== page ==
Protests Turn Violent in Lebanon: Demonstrators Torch Al-Jazeera Van, Attack Safadi's Office

Protests turned violent on Tuesday in Lebanon's Sunni bastion of Tripoli as frenzied demonstrators torched an Al-Jazeera van while protesting the likely appointment of a Hizbullah-backed premier.

Angry demonstrators set upon the vehicle, smashing the windshield and tearing down the satellite dish before setting it on fire.

The protesters accused the Arabic satellite Al-Jazeera station of bias in favor of Hizbullah. The station said no one was injured.

Demonstrators also torched the mopeds of other media outlets considered close to Hizbullah.

An AFP photographer witnessed similar incidents in the capital Beirut, where media considered close to Hizbullah and its allies were attacked by stone-throwing and baton-wielding demonstrators.

There were no immediate reports of injuries in the city, where there was a heavy security presence.

A security official told AFP shots were fired in the air in Beirut. Shots also rang out in Tripoli.

The demonstrators in Tripoli also attacked a building housing the offices of Sunni lawmaker Mohammed Safadi, breaking windows, doors and throwing furniture from the second-floor balcony.

Safadi had been allied with outgoing Premier Saad Hariri's Western-backed coalition but is now backing the Hizbullah-backed candidate for premiership.

The incidents came amid a "day of rage" by the country's Sunni community to protest the likely appointment of billionaire businessman Najib Miqati, who hails from Tripoli, to head the next government.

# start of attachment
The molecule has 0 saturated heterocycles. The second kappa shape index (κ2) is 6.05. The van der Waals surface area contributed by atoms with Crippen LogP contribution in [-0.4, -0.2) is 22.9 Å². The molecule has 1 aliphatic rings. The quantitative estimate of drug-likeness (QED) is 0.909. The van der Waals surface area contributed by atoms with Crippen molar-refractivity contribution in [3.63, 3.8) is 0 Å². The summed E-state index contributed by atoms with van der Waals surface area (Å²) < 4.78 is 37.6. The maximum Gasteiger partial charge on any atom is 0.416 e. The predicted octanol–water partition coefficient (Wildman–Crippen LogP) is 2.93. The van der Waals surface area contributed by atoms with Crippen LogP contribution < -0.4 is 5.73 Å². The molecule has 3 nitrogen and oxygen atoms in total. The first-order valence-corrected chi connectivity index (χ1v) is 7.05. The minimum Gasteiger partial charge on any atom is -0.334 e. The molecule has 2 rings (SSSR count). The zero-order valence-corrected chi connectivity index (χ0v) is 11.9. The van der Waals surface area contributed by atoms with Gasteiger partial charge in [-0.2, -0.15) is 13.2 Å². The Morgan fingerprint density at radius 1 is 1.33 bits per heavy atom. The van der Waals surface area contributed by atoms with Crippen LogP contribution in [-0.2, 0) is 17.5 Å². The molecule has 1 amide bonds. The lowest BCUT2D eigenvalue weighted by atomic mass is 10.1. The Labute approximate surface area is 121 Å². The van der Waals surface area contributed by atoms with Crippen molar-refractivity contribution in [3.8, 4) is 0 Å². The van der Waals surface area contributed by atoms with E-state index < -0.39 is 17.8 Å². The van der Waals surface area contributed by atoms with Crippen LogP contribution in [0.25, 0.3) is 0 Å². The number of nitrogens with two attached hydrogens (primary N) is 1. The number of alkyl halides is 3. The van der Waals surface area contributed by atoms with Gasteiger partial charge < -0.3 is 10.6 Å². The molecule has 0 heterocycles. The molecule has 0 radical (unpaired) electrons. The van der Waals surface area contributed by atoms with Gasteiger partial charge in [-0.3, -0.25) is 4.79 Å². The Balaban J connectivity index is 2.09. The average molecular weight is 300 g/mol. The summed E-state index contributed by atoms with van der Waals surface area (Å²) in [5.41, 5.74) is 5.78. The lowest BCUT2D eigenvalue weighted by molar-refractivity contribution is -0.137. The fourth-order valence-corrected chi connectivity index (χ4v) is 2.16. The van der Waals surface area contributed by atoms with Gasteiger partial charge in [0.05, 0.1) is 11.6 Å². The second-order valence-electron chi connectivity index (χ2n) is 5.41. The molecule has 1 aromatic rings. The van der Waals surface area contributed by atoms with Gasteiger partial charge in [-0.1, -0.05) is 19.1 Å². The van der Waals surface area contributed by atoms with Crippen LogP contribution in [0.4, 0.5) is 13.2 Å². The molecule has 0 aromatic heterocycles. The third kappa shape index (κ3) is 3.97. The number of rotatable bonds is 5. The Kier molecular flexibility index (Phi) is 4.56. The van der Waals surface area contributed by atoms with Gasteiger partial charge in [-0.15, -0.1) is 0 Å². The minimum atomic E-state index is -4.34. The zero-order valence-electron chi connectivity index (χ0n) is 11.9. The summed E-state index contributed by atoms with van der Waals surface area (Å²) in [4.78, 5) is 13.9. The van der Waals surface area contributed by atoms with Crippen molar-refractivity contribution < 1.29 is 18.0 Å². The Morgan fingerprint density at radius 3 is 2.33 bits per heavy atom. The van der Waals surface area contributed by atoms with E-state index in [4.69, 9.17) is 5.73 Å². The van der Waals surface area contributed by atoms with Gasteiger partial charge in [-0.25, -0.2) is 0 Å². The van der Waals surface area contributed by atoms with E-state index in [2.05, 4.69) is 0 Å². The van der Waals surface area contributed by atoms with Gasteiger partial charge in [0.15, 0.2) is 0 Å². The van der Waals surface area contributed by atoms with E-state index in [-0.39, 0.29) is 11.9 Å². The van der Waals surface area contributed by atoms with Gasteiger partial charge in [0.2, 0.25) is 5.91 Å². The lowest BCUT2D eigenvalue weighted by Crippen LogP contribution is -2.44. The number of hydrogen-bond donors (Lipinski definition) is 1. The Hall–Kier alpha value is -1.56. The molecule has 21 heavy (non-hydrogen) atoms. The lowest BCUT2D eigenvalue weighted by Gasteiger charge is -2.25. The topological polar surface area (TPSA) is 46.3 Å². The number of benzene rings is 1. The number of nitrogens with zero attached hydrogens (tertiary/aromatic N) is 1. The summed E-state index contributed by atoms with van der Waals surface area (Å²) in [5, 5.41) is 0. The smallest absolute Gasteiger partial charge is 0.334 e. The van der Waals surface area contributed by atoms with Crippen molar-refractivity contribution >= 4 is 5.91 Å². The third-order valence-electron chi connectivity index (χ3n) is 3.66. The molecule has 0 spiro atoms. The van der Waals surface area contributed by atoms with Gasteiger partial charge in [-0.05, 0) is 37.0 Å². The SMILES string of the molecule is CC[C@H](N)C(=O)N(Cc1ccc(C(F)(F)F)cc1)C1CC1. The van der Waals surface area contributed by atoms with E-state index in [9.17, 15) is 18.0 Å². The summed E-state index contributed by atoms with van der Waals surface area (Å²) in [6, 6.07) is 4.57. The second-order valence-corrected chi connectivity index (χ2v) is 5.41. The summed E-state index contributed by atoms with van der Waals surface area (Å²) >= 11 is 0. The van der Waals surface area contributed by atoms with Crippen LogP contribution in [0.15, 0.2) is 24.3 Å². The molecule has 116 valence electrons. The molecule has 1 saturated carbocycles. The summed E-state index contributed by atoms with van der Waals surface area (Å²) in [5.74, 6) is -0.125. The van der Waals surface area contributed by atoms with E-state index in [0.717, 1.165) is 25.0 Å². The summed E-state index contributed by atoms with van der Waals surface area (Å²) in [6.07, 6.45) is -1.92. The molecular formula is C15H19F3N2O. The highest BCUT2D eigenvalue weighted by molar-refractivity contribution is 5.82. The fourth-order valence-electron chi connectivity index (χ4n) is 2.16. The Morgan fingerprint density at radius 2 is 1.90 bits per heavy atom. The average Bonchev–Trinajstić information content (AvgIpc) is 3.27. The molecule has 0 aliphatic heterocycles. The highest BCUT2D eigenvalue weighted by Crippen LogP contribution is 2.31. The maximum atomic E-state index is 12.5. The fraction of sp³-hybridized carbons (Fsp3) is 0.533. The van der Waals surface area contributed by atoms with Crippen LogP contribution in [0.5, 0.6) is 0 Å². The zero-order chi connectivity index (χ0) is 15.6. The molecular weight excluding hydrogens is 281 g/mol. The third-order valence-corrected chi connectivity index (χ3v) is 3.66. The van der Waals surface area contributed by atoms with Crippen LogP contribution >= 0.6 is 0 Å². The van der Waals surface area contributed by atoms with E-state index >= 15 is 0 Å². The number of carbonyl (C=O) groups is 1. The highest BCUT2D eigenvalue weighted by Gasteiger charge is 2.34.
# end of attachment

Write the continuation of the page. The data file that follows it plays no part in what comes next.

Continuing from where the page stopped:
Hizbullah's opponents view Miqati's candidacy as a bid by Hizbullah to impose on the Sunni community their choice for the premiership.

And because Miqati is a Sunni, protesters accused him of being a traitor to his sect and betraying Hariri.

The demonstrations followed similar protests which broke out Monday afternoon as results showed that Miqati was winning the premiership against Hariri.

Beside the largest demonstration in Tripoli, protests took place across the country, mainly in Beirut and along the main highway linking the capital with the southern port city of Sidon and in the Bekaa Valley.

Protesters blocked roads with garbage containers and set them ablaze. Others used burning tires to block traffic.

After it was clear that Miqati won the support of a majority of lawmakers Tuesday, Hariri thanked people for their support and called for restraint.

"I understand your emotions ... but this rage should not lead us to what is against our morals, faith and beliefs," he said.

The protests died down by early evening. French schools in Beirut and Tripoli announced they would shut down on Wednesday for security reasons.

An army spokesman told Agence France Presse that troops would react firmly to any further attempts to block roads.

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